This is obviously a tragedy.
It may be worth considering the privately owned weapons policies on most bases. I have never heard of a base that allowed privately owned weapons to be kept in the dorms. They generally must be stored in the unit armory, and often can only be accessed at certain times and at the discretion of the armorer (who can decide that you look drunk, depressed, etc). Some bases go further and require permission of the individual's supervisor or commander to withdraw a weapon from the armory. Furthermore all weapons must have a registration on file, and the commander usually has to sign off on the registration. Of course, carrying weapons on base is strictly prohibited and transportation must be done in accordance with strict guidelines (usually unloaded in a locked container seperate from any ammunition).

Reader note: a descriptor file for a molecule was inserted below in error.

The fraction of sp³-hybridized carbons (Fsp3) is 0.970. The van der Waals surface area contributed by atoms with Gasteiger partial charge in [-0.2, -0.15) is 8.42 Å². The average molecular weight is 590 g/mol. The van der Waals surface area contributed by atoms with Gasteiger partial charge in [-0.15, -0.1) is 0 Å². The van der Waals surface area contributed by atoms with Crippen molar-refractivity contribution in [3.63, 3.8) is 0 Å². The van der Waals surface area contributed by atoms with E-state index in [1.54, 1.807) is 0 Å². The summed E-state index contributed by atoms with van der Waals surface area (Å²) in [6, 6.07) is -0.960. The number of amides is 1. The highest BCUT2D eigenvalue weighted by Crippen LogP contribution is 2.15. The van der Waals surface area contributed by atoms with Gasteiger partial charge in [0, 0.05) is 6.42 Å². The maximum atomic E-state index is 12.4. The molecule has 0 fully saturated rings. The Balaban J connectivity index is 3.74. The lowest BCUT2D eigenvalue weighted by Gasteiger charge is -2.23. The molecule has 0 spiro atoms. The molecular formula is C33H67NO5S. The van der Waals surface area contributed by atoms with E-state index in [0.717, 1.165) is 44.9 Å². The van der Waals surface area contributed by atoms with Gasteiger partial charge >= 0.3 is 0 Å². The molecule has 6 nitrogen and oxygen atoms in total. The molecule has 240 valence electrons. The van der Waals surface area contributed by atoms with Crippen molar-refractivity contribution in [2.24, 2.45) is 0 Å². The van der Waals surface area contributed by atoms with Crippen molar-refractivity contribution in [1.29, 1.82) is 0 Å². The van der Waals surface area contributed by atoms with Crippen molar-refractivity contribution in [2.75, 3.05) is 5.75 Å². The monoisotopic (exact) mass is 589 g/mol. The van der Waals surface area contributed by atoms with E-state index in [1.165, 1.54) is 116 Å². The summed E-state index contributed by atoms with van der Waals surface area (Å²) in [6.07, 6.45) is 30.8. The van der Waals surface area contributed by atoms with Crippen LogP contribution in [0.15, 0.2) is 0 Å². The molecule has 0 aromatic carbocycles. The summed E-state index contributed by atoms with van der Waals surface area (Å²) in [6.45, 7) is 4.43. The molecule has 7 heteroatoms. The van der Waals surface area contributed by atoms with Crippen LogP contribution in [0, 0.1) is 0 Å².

In short, it is gun control mecca: registration, pseudo-licensing (given that the gun registration is approved by the CC, who has full discretionary authority to forbid the gun from being on base at all and broad discretion over the person in question), no carrying, no storage, discretionary issue of arms from a central storage facility under supervision, and so on. Yet the suicide still occurred.
Perhaps the answer to help prevent these tragedies lies in other interventions, like timely mental health support and supportive cultures.